Patience is sometimes misunderstood. Many think that it is just sitting and waiting, but exercising patience takes work and sometimes great self-control.
We should cultivate the Heinz Ketchup motto ('The best things come to those who wait'), rather than the Burger King approach ('Your way, right away').
Patience, a fruit of God's Spirit and a trait He abundantly displays, is not a passive turning away, but an active effort to control bursts of anger.
The type of wisdom Ecclesiastes teaches is not of the purely philosophical variety, but is a spiritual sagacity combined with practical skill in living.
John Ritenbaugh, focusing on Proverbs 4:7, maintains that our supreme objective in godly living is attainment and cultivation of wisdom, which consists of attributes giving us skill in living. We learn that the Book of Ecclesiastes has no meaning for someone not called of God, relegating it as an epistle of despair from one of …
If we follow Christ's example of assuming the attitude of a servant, living in accordance with the will of God, the fruits of the Spirit should be recognized.
Waiting on God is a work that demonstrates faith in Him, just as much as any other Christian deed. It is often one of the most difficult of all works.
Biblically, patience is far more than simple endurance or longsuffering. The patience that God has shown man gives us an example of what true, godly patience is.
Patience in the face of trying events is a clear indication that we are developing genuine godliness. We can learn to turn trials into positive growth opportunities.
Longsuffering, or patience, the fourth fruit of the Spirit, is a much needed virtue in a fast-paced, impatient world.
Because none of us know when Christ will return, we must ask God for patience for the changes that work to build our future in the Kingdom of God.
The Great Tribulation is the ultimate dystopia. The return of Christ will avenge all the crimes committed against God's people, as God's Kingdom is restored.
It is self-glorifying to focus more on our own efforts in overcoming—which are necessary—than on by whose strength those efforts will succeed.
We must adopt God's perspective on time, developing longsuffering and developing tranquility under adversity, waiting patiently on God.
James provides some of the best advice on communication and control of the tongue. The correct order of communication is listening, waiting, and then responding.
We must develop an active, God-given restraint and constancy in endurance while facing trials and waiting for Christ's return, trusting that God will provide.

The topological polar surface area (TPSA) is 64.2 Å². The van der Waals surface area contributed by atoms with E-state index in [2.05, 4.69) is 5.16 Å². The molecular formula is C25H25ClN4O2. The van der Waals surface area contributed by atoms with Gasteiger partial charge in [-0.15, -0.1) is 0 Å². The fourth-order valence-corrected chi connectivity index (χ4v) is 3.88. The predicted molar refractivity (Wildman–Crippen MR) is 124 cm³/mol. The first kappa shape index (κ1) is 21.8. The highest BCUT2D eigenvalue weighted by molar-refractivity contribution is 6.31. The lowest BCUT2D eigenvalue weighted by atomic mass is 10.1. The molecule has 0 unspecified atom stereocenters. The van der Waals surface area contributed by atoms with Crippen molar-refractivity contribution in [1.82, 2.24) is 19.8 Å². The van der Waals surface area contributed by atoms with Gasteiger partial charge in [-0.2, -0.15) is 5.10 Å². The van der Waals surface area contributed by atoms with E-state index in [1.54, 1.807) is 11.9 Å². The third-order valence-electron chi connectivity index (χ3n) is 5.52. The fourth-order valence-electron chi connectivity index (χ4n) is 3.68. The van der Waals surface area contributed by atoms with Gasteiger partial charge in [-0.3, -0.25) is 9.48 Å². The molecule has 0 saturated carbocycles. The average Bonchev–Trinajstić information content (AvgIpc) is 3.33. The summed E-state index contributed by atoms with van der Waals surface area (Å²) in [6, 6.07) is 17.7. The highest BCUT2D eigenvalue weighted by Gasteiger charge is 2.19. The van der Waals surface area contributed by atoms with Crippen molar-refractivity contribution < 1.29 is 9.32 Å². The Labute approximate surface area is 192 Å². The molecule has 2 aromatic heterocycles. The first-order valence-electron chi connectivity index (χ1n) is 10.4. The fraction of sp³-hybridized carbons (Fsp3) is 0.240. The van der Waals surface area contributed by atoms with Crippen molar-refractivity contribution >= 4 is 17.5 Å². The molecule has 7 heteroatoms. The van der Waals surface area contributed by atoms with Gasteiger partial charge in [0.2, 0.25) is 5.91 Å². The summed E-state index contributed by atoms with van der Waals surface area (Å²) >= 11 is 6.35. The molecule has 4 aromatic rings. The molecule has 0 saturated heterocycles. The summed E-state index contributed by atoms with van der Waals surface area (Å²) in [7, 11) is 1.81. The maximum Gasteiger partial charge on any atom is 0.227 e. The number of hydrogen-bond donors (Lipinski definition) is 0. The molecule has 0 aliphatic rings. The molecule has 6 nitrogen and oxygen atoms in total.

Numerous scriptures show the bad effects of impatience committed by ancient Israel, while the patriarchs, Jesus Christ, and the Father set examples of true patience.
John Ritenbaugh, reflecting that Ecclesiastes 7 contains some of the most significant concepts applicable to the Christian religion, identifies them as follows: (1) A good name or reputation (based on trust, responsibility, or dependability) is better than gold and silver. (2) We should prepare for our eventual death, faithfully …
We must wrest control of the narrative away from Satan, the Destroyer, expert in promulgating misinformation, focusing instead on the end of the story.
Mark Schindler, reflecting on a recurring song which lodged in his memory, "Have Patience," launches into a topic which has been of perennial concern in articles, sermons, sermonettes, and Bible studies over the years in the Church of the Great God. The need for passionate patience constitutes a major binding thread in …
Submitting is repugnant to the carnal mind. The church is no place for uncompromising people who demand their own way.
We would like God to instantly gratify our desires. Consequently, we find living by faith difficult; we do not trust that He has things under control.
The Feast of Unleavened Bread signifies far more than the avoidance of leavening. Our focus needs to be on God's management of the process of deliverance.
Martin Collins concludes his series on the three illustrations that comprise one long parable in Luke 15. In this part, he explains what is known as the Parable of the Prodigal (or Lost) Son.